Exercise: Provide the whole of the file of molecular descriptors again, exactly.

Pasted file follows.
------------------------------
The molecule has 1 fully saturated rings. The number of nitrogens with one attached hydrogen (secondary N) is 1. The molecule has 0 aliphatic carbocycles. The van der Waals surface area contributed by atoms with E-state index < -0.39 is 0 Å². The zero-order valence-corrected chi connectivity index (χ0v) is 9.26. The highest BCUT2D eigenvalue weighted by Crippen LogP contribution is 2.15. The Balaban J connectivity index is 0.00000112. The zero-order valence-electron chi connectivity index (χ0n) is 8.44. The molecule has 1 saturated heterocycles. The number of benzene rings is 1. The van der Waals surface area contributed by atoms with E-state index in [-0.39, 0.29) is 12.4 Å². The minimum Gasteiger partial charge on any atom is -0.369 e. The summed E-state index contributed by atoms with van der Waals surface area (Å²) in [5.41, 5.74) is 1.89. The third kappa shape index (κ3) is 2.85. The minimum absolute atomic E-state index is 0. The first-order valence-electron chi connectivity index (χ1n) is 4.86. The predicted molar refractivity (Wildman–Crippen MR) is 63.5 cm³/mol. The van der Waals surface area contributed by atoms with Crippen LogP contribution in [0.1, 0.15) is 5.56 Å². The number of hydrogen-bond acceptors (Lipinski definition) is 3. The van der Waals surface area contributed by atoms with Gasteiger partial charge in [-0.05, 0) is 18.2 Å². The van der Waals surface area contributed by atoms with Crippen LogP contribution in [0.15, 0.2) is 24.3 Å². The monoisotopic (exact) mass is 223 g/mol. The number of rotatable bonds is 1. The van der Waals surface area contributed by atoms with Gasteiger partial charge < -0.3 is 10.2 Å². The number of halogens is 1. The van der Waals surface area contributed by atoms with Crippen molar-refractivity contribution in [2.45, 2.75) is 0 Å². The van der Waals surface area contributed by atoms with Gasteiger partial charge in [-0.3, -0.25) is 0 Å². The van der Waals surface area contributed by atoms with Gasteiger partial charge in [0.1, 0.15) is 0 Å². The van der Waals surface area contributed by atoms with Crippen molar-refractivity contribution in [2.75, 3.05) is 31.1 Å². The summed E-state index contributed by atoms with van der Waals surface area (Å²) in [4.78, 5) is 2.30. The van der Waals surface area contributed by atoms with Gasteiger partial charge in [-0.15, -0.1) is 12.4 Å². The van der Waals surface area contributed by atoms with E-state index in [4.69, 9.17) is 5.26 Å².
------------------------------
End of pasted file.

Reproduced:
The molecule has 1 fully saturated rings. The number of nitrogens with one attached hydrogen (secondary N) is 1. The molecule has 0 aliphatic carbocycles. The van der Waals surface area contributed by atoms with E-state index < -0.39 is 0 Å². The zero-order valence-corrected chi connectivity index (χ0v) is 9.26. The highest BCUT2D eigenvalue weighted by Crippen LogP contribution is 2.15. The Balaban J connectivity index is 0.00000112. The zero-order valence-electron chi connectivity index (χ0n) is 8.44. The molecule has 1 saturated heterocycles. The number of benzene rings is 1. The van der Waals surface area contributed by atoms with E-state index in [-0.39, 0.29) is 12.4 Å². The minimum Gasteiger partial charge on any atom is -0.369 e. The summed E-state index contributed by atoms with van der Waals surface area (Å²) in [5.41, 5.74) is 1.89. The third kappa shape index (κ3) is 2.85. The minimum absolute atomic E-state index is 0. The first-order valence-electron chi connectivity index (χ1n) is 4.86. The predicted molar refractivity (Wildman–Crippen MR) is 63.5 cm³/mol. The van der Waals surface area contributed by atoms with Crippen LogP contribution in [0.1, 0.15) is 5.56 Å². The number of hydrogen-bond acceptors (Lipinski definition) is 3. The van der Waals surface area contributed by atoms with Gasteiger partial charge in [-0.05, 0) is 18.2 Å². The van der Waals surface area contributed by atoms with Crippen LogP contribution in [0.15, 0.2) is 24.3 Å². The monoisotopic (exact) mass is 223 g/mol. The number of rotatable bonds is 1. The van der Waals surface area contributed by atoms with Gasteiger partial charge < -0.3 is 10.2 Å². The number of halogens is 1. The van der Waals surface area contributed by atoms with Crippen molar-refractivity contribution in [2.45, 2.75) is 0 Å². The van der Waals surface area contributed by atoms with Gasteiger partial charge in [-0.3, -0.25) is 0 Å². The van der Waals surface area contributed by atoms with Gasteiger partial charge in [0.1, 0.15) is 0 Å². The van der Waals surface area contributed by atoms with Crippen molar-refractivity contribution in [2.75, 3.05) is 31.1 Å². The summed E-state index contributed by atoms with van der Waals surface area (Å²) in [4.78, 5) is 2.30. The van der Waals surface area contributed by atoms with Gasteiger partial charge in [-0.15, -0.1) is 12.4 Å². The van der Waals surface area contributed by atoms with E-state index in [4.69, 9.17) is 5.26 Å².